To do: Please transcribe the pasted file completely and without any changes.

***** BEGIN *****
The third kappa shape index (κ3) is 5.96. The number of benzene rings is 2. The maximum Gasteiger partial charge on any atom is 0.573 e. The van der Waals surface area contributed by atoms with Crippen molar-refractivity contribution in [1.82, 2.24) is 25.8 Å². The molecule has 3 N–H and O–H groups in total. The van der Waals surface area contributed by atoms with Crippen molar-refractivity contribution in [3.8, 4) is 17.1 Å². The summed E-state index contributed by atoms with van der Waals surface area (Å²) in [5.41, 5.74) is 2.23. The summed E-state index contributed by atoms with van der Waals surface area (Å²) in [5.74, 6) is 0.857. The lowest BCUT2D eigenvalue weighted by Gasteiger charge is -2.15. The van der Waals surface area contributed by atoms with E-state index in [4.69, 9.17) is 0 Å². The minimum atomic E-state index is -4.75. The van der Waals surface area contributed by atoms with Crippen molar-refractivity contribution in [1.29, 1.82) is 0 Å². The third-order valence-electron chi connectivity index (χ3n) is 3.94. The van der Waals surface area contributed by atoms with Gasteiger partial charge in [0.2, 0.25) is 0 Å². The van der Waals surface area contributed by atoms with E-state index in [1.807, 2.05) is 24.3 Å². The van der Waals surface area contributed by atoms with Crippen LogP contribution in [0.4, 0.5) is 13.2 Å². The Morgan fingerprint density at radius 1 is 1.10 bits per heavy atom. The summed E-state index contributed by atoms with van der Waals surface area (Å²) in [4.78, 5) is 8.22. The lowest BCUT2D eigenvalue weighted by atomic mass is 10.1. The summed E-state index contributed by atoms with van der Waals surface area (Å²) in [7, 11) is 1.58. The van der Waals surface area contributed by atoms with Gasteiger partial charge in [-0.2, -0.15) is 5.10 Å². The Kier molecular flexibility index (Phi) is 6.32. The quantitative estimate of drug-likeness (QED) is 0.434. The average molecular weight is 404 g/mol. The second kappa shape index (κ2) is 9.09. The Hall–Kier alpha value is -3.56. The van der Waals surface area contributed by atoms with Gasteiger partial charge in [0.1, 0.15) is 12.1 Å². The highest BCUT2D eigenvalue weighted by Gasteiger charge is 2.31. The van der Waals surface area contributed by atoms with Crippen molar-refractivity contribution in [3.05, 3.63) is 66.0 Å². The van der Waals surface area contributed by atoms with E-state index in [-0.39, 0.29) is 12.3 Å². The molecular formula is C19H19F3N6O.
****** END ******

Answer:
The third kappa shape index (κ3) is 5.96. The number of benzene rings is 2. The maximum Gasteiger partial charge on any atom is 0.573 e. The van der Waals surface area contributed by atoms with Crippen molar-refractivity contribution in [1.82, 2.24) is 25.8 Å². The molecule has 3 N–H and O–H groups in total. The van der Waals surface area contributed by atoms with Crippen molar-refractivity contribution in [3.8, 4) is 17.1 Å². The summed E-state index contributed by atoms with van der Waals surface area (Å²) in [5.41, 5.74) is 2.23. The summed E-state index contributed by atoms with van der Waals surface area (Å²) in [5.74, 6) is 0.857. The lowest BCUT2D eigenvalue weighted by Gasteiger charge is -2.15. The van der Waals surface area contributed by atoms with E-state index in [4.69, 9.17) is 0 Å². The minimum atomic E-state index is -4.75. The van der Waals surface area contributed by atoms with Crippen molar-refractivity contribution in [1.29, 1.82) is 0 Å². The third-order valence-electron chi connectivity index (χ3n) is 3.94. The van der Waals surface area contributed by atoms with Gasteiger partial charge in [0.2, 0.25) is 0 Å². The van der Waals surface area contributed by atoms with E-state index in [1.807, 2.05) is 24.3 Å². The van der Waals surface area contributed by atoms with Crippen LogP contribution in [0.4, 0.5) is 13.2 Å². The Morgan fingerprint density at radius 1 is 1.10 bits per heavy atom. The summed E-state index contributed by atoms with van der Waals surface area (Å²) in [4.78, 5) is 8.22. The lowest BCUT2D eigenvalue weighted by atomic mass is 10.1. The summed E-state index contributed by atoms with van der Waals surface area (Å²) in [7, 11) is 1.58. The van der Waals surface area contributed by atoms with Gasteiger partial charge in [-0.2, -0.15) is 5.10 Å². The Kier molecular flexibility index (Phi) is 6.32. The quantitative estimate of drug-likeness (QED) is 0.434. The average molecular weight is 404 g/mol. The second kappa shape index (κ2) is 9.09. The Hall–Kier alpha value is -3.56. The van der Waals surface area contributed by atoms with Gasteiger partial charge in [0.1, 0.15) is 12.1 Å². The highest BCUT2D eigenvalue weighted by Gasteiger charge is 2.31. The van der Waals surface area contributed by atoms with Crippen molar-refractivity contribution in [3.05, 3.63) is 66.0 Å². The van der Waals surface area contributed by atoms with E-state index in [-0.39, 0.29) is 12.3 Å². The molecular formula is C19H19F3N6O.